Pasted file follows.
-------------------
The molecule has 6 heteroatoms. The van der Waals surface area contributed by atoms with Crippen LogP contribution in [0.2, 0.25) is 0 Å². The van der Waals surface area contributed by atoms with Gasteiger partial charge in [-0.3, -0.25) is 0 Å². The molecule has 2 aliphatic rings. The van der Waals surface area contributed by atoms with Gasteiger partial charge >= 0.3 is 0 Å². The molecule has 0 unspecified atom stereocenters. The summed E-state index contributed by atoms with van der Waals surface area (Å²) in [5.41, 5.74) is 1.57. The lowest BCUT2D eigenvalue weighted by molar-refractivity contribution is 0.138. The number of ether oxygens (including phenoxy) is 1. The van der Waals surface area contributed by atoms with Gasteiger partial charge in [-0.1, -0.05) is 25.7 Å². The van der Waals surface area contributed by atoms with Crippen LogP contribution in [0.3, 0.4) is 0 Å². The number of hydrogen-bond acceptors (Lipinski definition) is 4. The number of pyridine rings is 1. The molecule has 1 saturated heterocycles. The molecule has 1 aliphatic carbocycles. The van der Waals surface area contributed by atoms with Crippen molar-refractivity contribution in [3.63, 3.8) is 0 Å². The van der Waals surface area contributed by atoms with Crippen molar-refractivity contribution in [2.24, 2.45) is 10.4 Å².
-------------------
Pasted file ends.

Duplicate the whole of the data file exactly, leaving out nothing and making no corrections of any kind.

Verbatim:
The molecule has 6 heteroatoms. The van der Waals surface area contributed by atoms with Crippen LogP contribution in [0.2, 0.25) is 0 Å². The van der Waals surface area contributed by atoms with Gasteiger partial charge in [-0.3, -0.25) is 0 Å². The molecule has 2 aliphatic rings. The van der Waals surface area contributed by atoms with Gasteiger partial charge >= 0.3 is 0 Å². The molecule has 0 unspecified atom stereocenters. The summed E-state index contributed by atoms with van der Waals surface area (Å²) in [5.41, 5.74) is 1.57. The lowest BCUT2D eigenvalue weighted by molar-refractivity contribution is 0.138. The number of ether oxygens (including phenoxy) is 1. The van der Waals surface area contributed by atoms with Gasteiger partial charge in [-0.1, -0.05) is 25.7 Å². The van der Waals surface area contributed by atoms with Crippen LogP contribution in [0.3, 0.4) is 0 Å². The number of hydrogen-bond acceptors (Lipinski definition) is 4. The number of pyridine rings is 1. The molecule has 1 saturated heterocycles. The molecule has 1 aliphatic carbocycles. The van der Waals surface area contributed by atoms with Crippen molar-refractivity contribution in [3.63, 3.8) is 0 Å². The van der Waals surface area contributed by atoms with Crippen molar-refractivity contribution in [2.24, 2.45) is 10.4 Å².